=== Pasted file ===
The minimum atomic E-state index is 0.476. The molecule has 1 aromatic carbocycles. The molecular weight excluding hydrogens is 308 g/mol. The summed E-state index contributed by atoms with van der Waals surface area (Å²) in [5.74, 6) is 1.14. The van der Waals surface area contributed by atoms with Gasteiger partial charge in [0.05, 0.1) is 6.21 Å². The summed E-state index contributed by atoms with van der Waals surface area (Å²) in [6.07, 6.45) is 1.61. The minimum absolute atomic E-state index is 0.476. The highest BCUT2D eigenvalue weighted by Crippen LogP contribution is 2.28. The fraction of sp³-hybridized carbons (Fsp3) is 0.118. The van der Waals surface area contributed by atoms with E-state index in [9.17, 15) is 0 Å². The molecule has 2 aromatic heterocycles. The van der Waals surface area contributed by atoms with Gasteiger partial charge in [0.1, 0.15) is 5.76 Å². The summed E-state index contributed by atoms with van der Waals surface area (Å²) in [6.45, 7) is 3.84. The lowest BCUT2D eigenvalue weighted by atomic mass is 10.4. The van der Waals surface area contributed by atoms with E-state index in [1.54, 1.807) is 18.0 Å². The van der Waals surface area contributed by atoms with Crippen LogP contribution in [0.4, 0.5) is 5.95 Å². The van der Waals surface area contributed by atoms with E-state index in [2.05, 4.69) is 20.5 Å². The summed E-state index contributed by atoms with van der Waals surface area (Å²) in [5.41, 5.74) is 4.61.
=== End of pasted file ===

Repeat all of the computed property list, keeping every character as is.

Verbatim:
The minimum atomic E-state index is 0.476. The molecule has 1 aromatic carbocycles. The molecular weight excluding hydrogens is 308 g/mol. The summed E-state index contributed by atoms with van der Waals surface area (Å²) in [5.74, 6) is 1.14. The van der Waals surface area contributed by atoms with Gasteiger partial charge in [0.05, 0.1) is 6.21 Å². The summed E-state index contributed by atoms with van der Waals surface area (Å²) in [6.07, 6.45) is 1.61. The minimum absolute atomic E-state index is 0.476. The highest BCUT2D eigenvalue weighted by Crippen LogP contribution is 2.28. The fraction of sp³-hybridized carbons (Fsp3) is 0.118. The van der Waals surface area contributed by atoms with E-state index in [9.17, 15) is 0 Å². The molecule has 2 aromatic heterocycles. The van der Waals surface area contributed by atoms with Gasteiger partial charge in [0.1, 0.15) is 5.76 Å². The summed E-state index contributed by atoms with van der Waals surface area (Å²) in [6.45, 7) is 3.84. The lowest BCUT2D eigenvalue weighted by atomic mass is 10.4. The van der Waals surface area contributed by atoms with E-state index in [1.54, 1.807) is 18.0 Å². The van der Waals surface area contributed by atoms with Crippen LogP contribution in [0.4, 0.5) is 5.95 Å². The van der Waals surface area contributed by atoms with E-state index in [2.05, 4.69) is 20.5 Å². The summed E-state index contributed by atoms with van der Waals surface area (Å²) in [5.41, 5.74) is 4.61.